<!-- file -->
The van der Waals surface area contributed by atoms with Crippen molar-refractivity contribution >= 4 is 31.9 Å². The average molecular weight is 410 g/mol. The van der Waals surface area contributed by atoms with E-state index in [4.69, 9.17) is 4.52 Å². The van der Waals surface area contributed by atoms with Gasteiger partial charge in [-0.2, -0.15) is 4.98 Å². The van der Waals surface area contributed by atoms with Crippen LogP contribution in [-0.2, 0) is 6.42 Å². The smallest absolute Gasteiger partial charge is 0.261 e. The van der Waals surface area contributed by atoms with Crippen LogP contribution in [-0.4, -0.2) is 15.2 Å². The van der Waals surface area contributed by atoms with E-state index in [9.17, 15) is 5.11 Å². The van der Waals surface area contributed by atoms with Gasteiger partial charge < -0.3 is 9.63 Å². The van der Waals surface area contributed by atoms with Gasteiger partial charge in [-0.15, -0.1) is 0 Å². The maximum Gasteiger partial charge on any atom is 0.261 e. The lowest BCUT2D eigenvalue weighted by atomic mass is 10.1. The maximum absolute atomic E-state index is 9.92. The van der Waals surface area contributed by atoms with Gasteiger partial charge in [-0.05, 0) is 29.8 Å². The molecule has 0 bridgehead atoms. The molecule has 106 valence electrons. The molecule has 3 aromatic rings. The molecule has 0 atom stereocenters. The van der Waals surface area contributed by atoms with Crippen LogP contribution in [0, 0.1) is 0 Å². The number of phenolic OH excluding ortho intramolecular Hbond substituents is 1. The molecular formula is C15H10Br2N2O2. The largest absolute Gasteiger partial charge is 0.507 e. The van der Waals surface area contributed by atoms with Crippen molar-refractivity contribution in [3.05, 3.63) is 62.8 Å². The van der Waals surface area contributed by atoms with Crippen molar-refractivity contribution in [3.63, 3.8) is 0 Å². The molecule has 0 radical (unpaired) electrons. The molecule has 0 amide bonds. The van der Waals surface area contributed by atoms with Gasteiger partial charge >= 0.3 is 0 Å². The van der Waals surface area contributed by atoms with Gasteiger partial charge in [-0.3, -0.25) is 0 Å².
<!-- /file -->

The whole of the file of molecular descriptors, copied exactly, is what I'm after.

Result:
The van der Waals surface area contributed by atoms with Crippen molar-refractivity contribution >= 4 is 31.9 Å². The average molecular weight is 410 g/mol. The van der Waals surface area contributed by atoms with E-state index in [4.69, 9.17) is 4.52 Å². The van der Waals surface area contributed by atoms with Gasteiger partial charge in [-0.2, -0.15) is 4.98 Å². The van der Waals surface area contributed by atoms with Crippen LogP contribution in [-0.2, 0) is 6.42 Å². The smallest absolute Gasteiger partial charge is 0.261 e. The van der Waals surface area contributed by atoms with Crippen LogP contribution in [-0.4, -0.2) is 15.2 Å². The van der Waals surface area contributed by atoms with E-state index in [9.17, 15) is 5.11 Å². The van der Waals surface area contributed by atoms with Gasteiger partial charge < -0.3 is 9.63 Å². The van der Waals surface area contributed by atoms with Gasteiger partial charge in [-0.15, -0.1) is 0 Å². The maximum Gasteiger partial charge on any atom is 0.261 e. The lowest BCUT2D eigenvalue weighted by atomic mass is 10.1. The maximum absolute atomic E-state index is 9.92. The van der Waals surface area contributed by atoms with Gasteiger partial charge in [-0.05, 0) is 29.8 Å². The molecule has 0 bridgehead atoms. The molecule has 106 valence electrons. The molecule has 3 aromatic rings. The molecule has 0 atom stereocenters. The van der Waals surface area contributed by atoms with Crippen LogP contribution in [0, 0.1) is 0 Å². The number of phenolic OH excluding ortho intramolecular Hbond substituents is 1. The molecular formula is C15H10Br2N2O2. The largest absolute Gasteiger partial charge is 0.507 e. The van der Waals surface area contributed by atoms with Crippen molar-refractivity contribution in [3.05, 3.63) is 62.8 Å². The van der Waals surface area contributed by atoms with Crippen molar-refractivity contribution in [3.63, 3.8) is 0 Å². The molecule has 0 radical (unpaired) electrons. The molecule has 0 amide bonds. The van der Waals surface area contributed by atoms with Gasteiger partial charge >= 0.3 is 0 Å². The van der Waals surface area contributed by atoms with Gasteiger partial charge in [-0.3, -0.25) is 0 Å².